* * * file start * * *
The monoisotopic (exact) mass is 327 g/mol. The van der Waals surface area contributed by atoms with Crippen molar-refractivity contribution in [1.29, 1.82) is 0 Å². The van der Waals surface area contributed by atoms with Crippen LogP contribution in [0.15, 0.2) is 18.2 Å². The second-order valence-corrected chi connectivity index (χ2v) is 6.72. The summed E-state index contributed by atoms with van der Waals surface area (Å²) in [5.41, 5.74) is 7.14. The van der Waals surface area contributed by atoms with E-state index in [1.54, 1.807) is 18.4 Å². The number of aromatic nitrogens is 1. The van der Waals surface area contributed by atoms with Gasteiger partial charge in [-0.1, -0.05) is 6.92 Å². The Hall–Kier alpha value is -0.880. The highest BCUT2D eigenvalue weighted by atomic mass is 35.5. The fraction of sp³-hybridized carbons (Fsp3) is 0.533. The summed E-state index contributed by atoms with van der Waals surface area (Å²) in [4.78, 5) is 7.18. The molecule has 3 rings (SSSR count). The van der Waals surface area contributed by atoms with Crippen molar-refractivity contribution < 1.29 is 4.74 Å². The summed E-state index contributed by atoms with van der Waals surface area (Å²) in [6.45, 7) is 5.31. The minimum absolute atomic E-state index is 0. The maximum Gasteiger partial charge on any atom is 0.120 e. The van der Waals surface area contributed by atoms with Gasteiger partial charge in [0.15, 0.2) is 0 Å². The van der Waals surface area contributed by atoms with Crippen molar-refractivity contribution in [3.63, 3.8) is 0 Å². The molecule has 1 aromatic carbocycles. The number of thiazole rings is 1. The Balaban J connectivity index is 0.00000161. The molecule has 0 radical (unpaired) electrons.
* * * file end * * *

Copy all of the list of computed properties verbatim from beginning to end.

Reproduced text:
The monoisotopic (exact) mass is 327 g/mol. The van der Waals surface area contributed by atoms with Crippen molar-refractivity contribution in [1.29, 1.82) is 0 Å². The van der Waals surface area contributed by atoms with Crippen LogP contribution in [0.15, 0.2) is 18.2 Å². The second-order valence-corrected chi connectivity index (χ2v) is 6.72. The summed E-state index contributed by atoms with van der Waals surface area (Å²) in [5.41, 5.74) is 7.14. The van der Waals surface area contributed by atoms with E-state index in [1.54, 1.807) is 18.4 Å². The number of aromatic nitrogens is 1. The van der Waals surface area contributed by atoms with Gasteiger partial charge in [-0.1, -0.05) is 6.92 Å². The Hall–Kier alpha value is -0.880. The highest BCUT2D eigenvalue weighted by atomic mass is 35.5. The fraction of sp³-hybridized carbons (Fsp3) is 0.533. The summed E-state index contributed by atoms with van der Waals surface area (Å²) in [4.78, 5) is 7.18. The molecule has 3 rings (SSSR count). The van der Waals surface area contributed by atoms with Crippen molar-refractivity contribution < 1.29 is 4.74 Å². The summed E-state index contributed by atoms with van der Waals surface area (Å²) in [6.45, 7) is 5.31. The minimum absolute atomic E-state index is 0. The maximum Gasteiger partial charge on any atom is 0.120 e. The van der Waals surface area contributed by atoms with Gasteiger partial charge in [0.15, 0.2) is 0 Å². The van der Waals surface area contributed by atoms with Crippen molar-refractivity contribution in [3.63, 3.8) is 0 Å². The molecule has 1 aromatic carbocycles. The number of thiazole rings is 1. The Balaban J connectivity index is 0.00000161. The molecule has 0 radical (unpaired) electrons.